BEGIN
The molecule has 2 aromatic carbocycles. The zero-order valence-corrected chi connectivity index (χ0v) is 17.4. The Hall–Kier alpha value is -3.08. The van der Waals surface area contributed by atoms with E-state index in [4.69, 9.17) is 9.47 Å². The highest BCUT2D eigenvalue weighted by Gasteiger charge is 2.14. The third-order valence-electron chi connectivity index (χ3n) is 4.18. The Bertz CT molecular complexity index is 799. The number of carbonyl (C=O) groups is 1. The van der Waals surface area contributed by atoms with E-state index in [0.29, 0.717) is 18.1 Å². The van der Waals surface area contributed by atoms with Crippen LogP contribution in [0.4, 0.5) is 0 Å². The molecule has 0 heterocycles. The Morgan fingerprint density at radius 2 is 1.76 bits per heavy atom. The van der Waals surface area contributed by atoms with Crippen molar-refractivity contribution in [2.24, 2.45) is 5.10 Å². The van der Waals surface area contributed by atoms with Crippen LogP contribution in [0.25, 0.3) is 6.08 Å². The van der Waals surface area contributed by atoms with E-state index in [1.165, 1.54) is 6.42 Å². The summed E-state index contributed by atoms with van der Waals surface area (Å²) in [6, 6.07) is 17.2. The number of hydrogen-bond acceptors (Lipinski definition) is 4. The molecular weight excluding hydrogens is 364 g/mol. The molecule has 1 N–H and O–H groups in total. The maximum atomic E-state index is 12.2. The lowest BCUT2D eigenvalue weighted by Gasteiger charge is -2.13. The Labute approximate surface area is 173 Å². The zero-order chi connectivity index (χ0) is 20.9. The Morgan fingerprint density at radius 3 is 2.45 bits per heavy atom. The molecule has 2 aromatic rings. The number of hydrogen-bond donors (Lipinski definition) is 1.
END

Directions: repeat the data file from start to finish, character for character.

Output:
The molecule has 2 aromatic carbocycles. The zero-order valence-corrected chi connectivity index (χ0v) is 17.4. The Hall–Kier alpha value is -3.08. The van der Waals surface area contributed by atoms with E-state index in [4.69, 9.17) is 9.47 Å². The highest BCUT2D eigenvalue weighted by Gasteiger charge is 2.14. The third-order valence-electron chi connectivity index (χ3n) is 4.18. The Bertz CT molecular complexity index is 799. The number of carbonyl (C=O) groups is 1. The van der Waals surface area contributed by atoms with E-state index in [0.29, 0.717) is 18.1 Å². The van der Waals surface area contributed by atoms with Crippen LogP contribution in [0.4, 0.5) is 0 Å². The molecule has 0 heterocycles. The Morgan fingerprint density at radius 2 is 1.76 bits per heavy atom. The van der Waals surface area contributed by atoms with Crippen molar-refractivity contribution in [2.24, 2.45) is 5.10 Å². The van der Waals surface area contributed by atoms with Crippen LogP contribution in [0.25, 0.3) is 6.08 Å². The van der Waals surface area contributed by atoms with E-state index in [1.165, 1.54) is 6.42 Å². The summed E-state index contributed by atoms with van der Waals surface area (Å²) in [6, 6.07) is 17.2. The number of hydrogen-bond acceptors (Lipinski definition) is 4. The molecular weight excluding hydrogens is 364 g/mol. The molecule has 1 N–H and O–H groups in total. The maximum atomic E-state index is 12.2. The lowest BCUT2D eigenvalue weighted by Gasteiger charge is -2.13. The Labute approximate surface area is 173 Å². The zero-order chi connectivity index (χ0) is 20.9. The Morgan fingerprint density at radius 3 is 2.45 bits per heavy atom. The molecule has 2 aromatic rings. The number of hydrogen-bond donors (Lipinski definition) is 1.